Archives: medical device

Now that the new year is upon us, today’s post will look at the Department of Health and Human Services’ Office of Inspector General (OIG), in particular, OIG’s priorities for 2013.   According to OIG’s Fiscal Year 2013 Work Plan, it will be focusing upon a number of topics of interest – including some items not addressed last year.

OIG’s planned reviews of Medicare Part A and Part B will include:

● Billing patterns for nursing home stays.

● Accreditation of medical equipment suppliers, with a particular focus on quality standards.

● Claims submitted by medical equipment suppliers for lower limb prosthetics, power mobility devices and vacuum erection systems.

● Replacement of medical equipment, especially the frequency and necessity of that replacement.

● Independent physical therapists’ claims and whether the claims are reasonable, medically necessary and properly documented.

● Billing for electrodiagnostic testing.

● Ensuring that payments are not made for alien beneficiaries who were unlawfully present in the United States.

● Reviewing payments for Part A and Part B services to avoid claims starting after a beneficiary has died. 

 

Special attention should be paid to these areas in the coming year given OIG’s additional scrutiny.

 

A recent U.S. Department of Justice (DOJ) settlement with a medical device manufacturer highlights the need for physicians to pay close attention to their dealings with medical device companies.

The settlement, announced in December, calls for the payment of $23.5 million to resolve allegations that a medical device manufacturer was manipulating post-market studies to improve the results and to encourage doctors to increase usage of the company’s products. [www.justice.gov/opa/pr/2011/December/11-civ-1623.html; wwwp.medtronic.com/Newsroom/NewsReleaseDetails.do] Specifically, the company was allegedly paying per-patient kickbacks of $1,000 to $2,000 to doctors in order to encourage the use of company medical devices in lieu of competitors’ devices. Because the fees were payable only when the company’s devices were used, the DOJ was concerned that the ultimate goal was to discourage the use of other devices.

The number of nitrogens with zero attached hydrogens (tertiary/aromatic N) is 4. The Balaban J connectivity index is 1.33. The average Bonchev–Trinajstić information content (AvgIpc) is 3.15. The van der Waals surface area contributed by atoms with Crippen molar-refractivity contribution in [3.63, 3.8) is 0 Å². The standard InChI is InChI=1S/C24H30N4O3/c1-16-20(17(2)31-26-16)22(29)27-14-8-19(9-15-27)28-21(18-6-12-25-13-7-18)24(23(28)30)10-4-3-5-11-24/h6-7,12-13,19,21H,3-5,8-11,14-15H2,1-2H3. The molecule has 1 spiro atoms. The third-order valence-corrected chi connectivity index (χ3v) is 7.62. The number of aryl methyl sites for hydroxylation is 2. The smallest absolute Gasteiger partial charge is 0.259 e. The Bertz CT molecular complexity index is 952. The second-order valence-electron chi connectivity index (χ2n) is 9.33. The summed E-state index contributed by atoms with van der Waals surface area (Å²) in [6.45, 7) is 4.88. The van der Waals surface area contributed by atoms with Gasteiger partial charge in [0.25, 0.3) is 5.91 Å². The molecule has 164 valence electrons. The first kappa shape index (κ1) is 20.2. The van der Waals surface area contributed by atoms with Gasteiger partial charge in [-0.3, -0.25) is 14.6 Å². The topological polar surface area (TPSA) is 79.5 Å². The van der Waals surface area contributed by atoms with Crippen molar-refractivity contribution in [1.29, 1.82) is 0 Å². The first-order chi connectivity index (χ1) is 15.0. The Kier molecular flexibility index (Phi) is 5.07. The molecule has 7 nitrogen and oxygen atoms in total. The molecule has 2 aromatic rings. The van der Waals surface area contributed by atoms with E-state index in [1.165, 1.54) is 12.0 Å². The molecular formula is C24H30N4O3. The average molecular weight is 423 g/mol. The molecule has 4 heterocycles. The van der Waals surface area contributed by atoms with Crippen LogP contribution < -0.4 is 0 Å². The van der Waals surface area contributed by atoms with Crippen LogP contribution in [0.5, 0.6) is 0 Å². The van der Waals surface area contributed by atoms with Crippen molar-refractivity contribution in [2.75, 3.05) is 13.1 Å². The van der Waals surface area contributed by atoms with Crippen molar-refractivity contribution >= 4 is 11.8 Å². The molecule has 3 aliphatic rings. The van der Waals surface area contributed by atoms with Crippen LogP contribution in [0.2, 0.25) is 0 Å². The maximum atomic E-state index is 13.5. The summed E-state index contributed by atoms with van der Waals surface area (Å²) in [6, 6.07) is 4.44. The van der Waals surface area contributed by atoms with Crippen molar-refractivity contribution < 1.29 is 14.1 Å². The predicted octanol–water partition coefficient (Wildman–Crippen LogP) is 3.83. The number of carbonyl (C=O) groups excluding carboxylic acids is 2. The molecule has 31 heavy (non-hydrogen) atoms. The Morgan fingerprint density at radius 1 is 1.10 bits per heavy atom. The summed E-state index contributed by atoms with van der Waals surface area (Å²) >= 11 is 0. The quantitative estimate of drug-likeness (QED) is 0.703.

Because the law imposes criminal liability upon both sides of a situation involving illegal kickbacks [See Section 1128B of the Social Security Act, 42 U.S.C. § 1320a-7b; www.ssa.gov/OP_Home/ssact/title11/1128B.htm] the consequences are enormous, and can include:

● A felony conviction;
● Criminal fines and civil penalties;
● Prison; and
● Exclusion from federal health care programs. 

 

Although there are regulatory “safe harbors” that specify certain acceptable situations, it is nevertheless imperative that medical professionals monitor their practice to ensure that all physicians avoid situations where the use of medical devices is essentially conducted on a “pay-to-play” basis.

 

Finally, keep in mind that the DOJ investigation was triggered by company whistleblowers, which serves as an ever-present reminder that internal compliance programs are an essential tool in the fight against fraud.

Physician/Medical Device financial arrangements continue to draw scrutiny by regulators. According to an article in the New York Times, Senator Charles Grassley has instituted an inquiry into payments between device-maker Medtronic and Dr. David Polly that Grassley says were not disclosed by Dr. Polly when he testified before Senate Panel in 2006. Specifically, Dr. Polly allegedly failed to disclose during his testimony that Medtronic was paying him $6,000 for his appearance before the committee.

Although the amount not disclosed is small, documents released by Senator Grassley show that between 2003 and 2007, Medtronic paid Dr. Polly in excess of $1.14 million in consulting fees and expenses from Medtronic. The lesson for physicians: As medical costs and quality emerge as the buzzwords for health care reform, financial arrangements which create or which give the appearance of conflicts of interest are increasingly likely to come under scrutiny by regulators and enforcement authorities. Physician contemplating these arrangements must carefully evaluate the benefit of the arrangements and the potential pitfalls.

Massachusetts has joined the small but growing list of states regulating gifts and payments by pharmaceutical and device manufacturers to physicians.  According to a Boston Globe article, Massachusetts regulators have adopted regulations banning gifts to physician and mandating disclosure of consulting/speaking payments to doctors in excess of $50. The regulations apply to any pharmaceutical and device company doing business in Massachusetts and take effect July 1, 2009.

This is yet another indication that the landscape surrounding physician-industry relationships is undergoing major changes.  As regulators push for greater transparency, physicians must be careful to avoid arrangements with pharma and device companies which might not only violate state or federal laws (including the federal anti-kickback statute) but which could attract unwanted public attention and scrutiny.